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Hot Topic (More than 10 Replies) C33: Carlsen plays the Mason (Read 11416 times)
Hadron
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Re: C33: Carlsen plays the Mason
Reply #19 - 05/13/14 at 01:47:51
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[quote author=4F4B567978757772757B74681C0 link=1345129641/18#18 date=1399560901]

>White gets practical chances because of the strong pawn centre and possibilities of Nc3-d5 and Nc3-b5, but objectively Black has an edge.  I would be happy to take White's position in casual games but probably wouldn't risk it in an important tournament game or match.<

I would never say that the Mason is good for totally good for White, it just isn't. However I do agree that it does offer reasonable practical chances.
I sort "Das angenommene Koningsgambit mot 3.Sc3" to see what it had largely to say on the subject of 4...Ne7. It had very little which, on the face of it seemed to be very wrong. It sugested:

Leaves White up a certain creek without a paddle.
I tend to feel that 4...Ne7 can not be under estimated and needs to be patched before the Mason is even quater way workable as an opening.
Hadron.
  

I'm reminded again of something Short wrote recently, approximately "The biggest fallacy in chess is the quasi-religious belief in the primacy of the opening."
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Re: C33: Carlsen plays the Mason
Reply #18 - 05/08/14 at 15:55:01
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I have had a quick look at the line and suggest 5.d4 g5 6.Qd3 Bg7, whereupon White probably has nothing better than 7.Nf3 (7.Nb5 Na6) and after 7...Qh6 the computer's preference is 8.Kd1, rather than 8.Kf2 g4. and then if 8...g4 (there are alternatives for Black such as 8...0-0 and 8...Nbc6) 9.Ng1.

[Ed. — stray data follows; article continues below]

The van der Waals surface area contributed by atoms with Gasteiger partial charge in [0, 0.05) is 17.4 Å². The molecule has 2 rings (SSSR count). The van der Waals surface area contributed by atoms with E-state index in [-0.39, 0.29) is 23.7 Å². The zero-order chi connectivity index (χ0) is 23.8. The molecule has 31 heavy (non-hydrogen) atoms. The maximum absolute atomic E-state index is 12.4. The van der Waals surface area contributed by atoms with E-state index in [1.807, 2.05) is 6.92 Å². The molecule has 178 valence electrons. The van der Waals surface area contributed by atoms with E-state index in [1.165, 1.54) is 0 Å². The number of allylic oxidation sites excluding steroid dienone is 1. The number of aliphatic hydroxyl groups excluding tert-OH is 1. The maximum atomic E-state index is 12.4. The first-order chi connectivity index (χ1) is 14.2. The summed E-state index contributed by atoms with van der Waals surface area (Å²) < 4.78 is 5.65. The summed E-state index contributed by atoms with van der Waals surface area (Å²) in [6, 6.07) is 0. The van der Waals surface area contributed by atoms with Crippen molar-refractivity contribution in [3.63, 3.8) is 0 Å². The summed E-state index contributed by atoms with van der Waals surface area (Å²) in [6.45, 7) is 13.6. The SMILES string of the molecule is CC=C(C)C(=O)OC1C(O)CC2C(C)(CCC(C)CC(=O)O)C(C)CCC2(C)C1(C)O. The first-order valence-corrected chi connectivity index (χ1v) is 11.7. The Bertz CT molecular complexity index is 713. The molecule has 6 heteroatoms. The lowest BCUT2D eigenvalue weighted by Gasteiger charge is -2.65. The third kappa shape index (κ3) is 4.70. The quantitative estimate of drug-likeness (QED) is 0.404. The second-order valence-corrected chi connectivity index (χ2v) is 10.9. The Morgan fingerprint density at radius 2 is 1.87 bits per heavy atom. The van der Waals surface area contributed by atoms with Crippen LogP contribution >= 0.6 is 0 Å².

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I think 5.d4 followed by 6.Qd3 has a similar assessment to the standard 5.Nf3 lines- White gets practical chances because of the strong pawn centre and possibilities of Nc3-d5 and Nc3-b5, but objectively Black has an edge.  I would be happy to take White's position in casual games but probably wouldn't risk it in an important tournament game or match.

My impression was that 4...Ne7 is designed primarily to guard against the threat of Nc3-d5 which can often be an important part of White's compensation in other lines.

Incidentally John Shaw in his King's Gambit book recommended the 4...Qe7 line instead.
  
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Hadron
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Re: C33: Carlsen plays the Mason
Reply #17 - 04/29/14 at 00:18:33
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Having found and purchased a copy of "Das angenommene Konigsgambit mit 3.Sc3" for a reasonable price (given how rare it is) I have been looking at the Mason again.
My first question on the position after 1.e4 e5 2.f4 exf4 3.Nc3 Qh4+ 4.Ke2 Ne7 would be can you leave out playing Nf3 for the time being? What I am trying to get at is what is 4...Ne7 designed for? It takes some of the sting out by defending against  Whites Nd5 while allowing for the counter punch of g7-g5-g4 if there is a knight on f3. So why place a knight on f3? Can not 5.d4 be played first and if now 5...g5 then the Queen move of d1-d3 as suggested above.